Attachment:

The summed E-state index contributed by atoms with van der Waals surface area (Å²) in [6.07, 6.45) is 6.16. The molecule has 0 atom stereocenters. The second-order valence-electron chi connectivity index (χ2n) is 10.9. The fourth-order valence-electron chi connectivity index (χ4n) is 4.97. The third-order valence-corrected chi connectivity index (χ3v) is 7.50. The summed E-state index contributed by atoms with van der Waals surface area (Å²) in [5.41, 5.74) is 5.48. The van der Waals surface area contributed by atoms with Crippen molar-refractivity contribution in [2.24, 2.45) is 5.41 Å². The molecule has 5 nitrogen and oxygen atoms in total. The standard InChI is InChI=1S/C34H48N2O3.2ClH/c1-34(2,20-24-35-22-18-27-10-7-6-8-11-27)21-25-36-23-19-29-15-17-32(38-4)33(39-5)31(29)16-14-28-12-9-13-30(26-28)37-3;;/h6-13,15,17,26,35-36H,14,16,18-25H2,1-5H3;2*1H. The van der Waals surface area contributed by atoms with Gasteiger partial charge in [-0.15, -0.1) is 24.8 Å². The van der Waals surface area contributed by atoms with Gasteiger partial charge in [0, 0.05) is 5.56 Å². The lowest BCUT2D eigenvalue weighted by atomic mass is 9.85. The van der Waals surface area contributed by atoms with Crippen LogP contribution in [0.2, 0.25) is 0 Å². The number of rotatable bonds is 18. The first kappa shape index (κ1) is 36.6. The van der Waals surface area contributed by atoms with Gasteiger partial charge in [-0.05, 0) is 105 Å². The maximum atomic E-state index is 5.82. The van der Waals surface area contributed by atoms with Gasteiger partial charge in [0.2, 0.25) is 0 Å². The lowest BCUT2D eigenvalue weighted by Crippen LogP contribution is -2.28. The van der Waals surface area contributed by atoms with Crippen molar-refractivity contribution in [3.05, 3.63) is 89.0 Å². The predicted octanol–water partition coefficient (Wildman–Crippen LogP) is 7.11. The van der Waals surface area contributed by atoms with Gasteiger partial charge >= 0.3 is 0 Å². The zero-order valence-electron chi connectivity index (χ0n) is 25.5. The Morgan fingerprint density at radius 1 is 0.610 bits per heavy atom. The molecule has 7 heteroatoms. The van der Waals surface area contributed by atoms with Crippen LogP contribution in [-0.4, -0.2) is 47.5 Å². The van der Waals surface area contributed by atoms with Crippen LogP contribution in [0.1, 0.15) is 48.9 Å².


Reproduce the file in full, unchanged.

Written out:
The summed E-state index contributed by atoms with van der Waals surface area (Å²) in [6.07, 6.45) is 6.16. The molecule has 0 atom stereocenters. The second-order valence-electron chi connectivity index (χ2n) is 10.9. The fourth-order valence-electron chi connectivity index (χ4n) is 4.97. The third-order valence-corrected chi connectivity index (χ3v) is 7.50. The summed E-state index contributed by atoms with van der Waals surface area (Å²) in [5.41, 5.74) is 5.48. The van der Waals surface area contributed by atoms with Crippen molar-refractivity contribution in [2.24, 2.45) is 5.41 Å². The molecule has 5 nitrogen and oxygen atoms in total. The standard InChI is InChI=1S/C34H48N2O3.2ClH/c1-34(2,20-24-35-22-18-27-10-7-6-8-11-27)21-25-36-23-19-29-15-17-32(38-4)33(39-5)31(29)16-14-28-12-9-13-30(26-28)37-3;;/h6-13,15,17,26,35-36H,14,16,18-25H2,1-5H3;2*1H. The van der Waals surface area contributed by atoms with Gasteiger partial charge in [-0.15, -0.1) is 24.8 Å². The van der Waals surface area contributed by atoms with Gasteiger partial charge in [0, 0.05) is 5.56 Å². The lowest BCUT2D eigenvalue weighted by atomic mass is 9.85. The van der Waals surface area contributed by atoms with Crippen LogP contribution in [0.2, 0.25) is 0 Å². The number of rotatable bonds is 18. The first kappa shape index (κ1) is 36.6. The van der Waals surface area contributed by atoms with Gasteiger partial charge in [-0.05, 0) is 105 Å². The maximum atomic E-state index is 5.82. The van der Waals surface area contributed by atoms with Gasteiger partial charge in [0.2, 0.25) is 0 Å². The lowest BCUT2D eigenvalue weighted by Crippen LogP contribution is -2.28. The van der Waals surface area contributed by atoms with Crippen molar-refractivity contribution in [3.05, 3.63) is 89.0 Å². The predicted octanol–water partition coefficient (Wildman–Crippen LogP) is 7.11. The van der Waals surface area contributed by atoms with Gasteiger partial charge >= 0.3 is 0 Å². The zero-order valence-electron chi connectivity index (χ0n) is 25.5. The Morgan fingerprint density at radius 1 is 0.610 bits per heavy atom. The molecule has 7 heteroatoms. The van der Waals surface area contributed by atoms with Crippen LogP contribution in [-0.4, -0.2) is 47.5 Å². The van der Waals surface area contributed by atoms with Crippen LogP contribution in [0.1, 0.15) is 48.9 Å².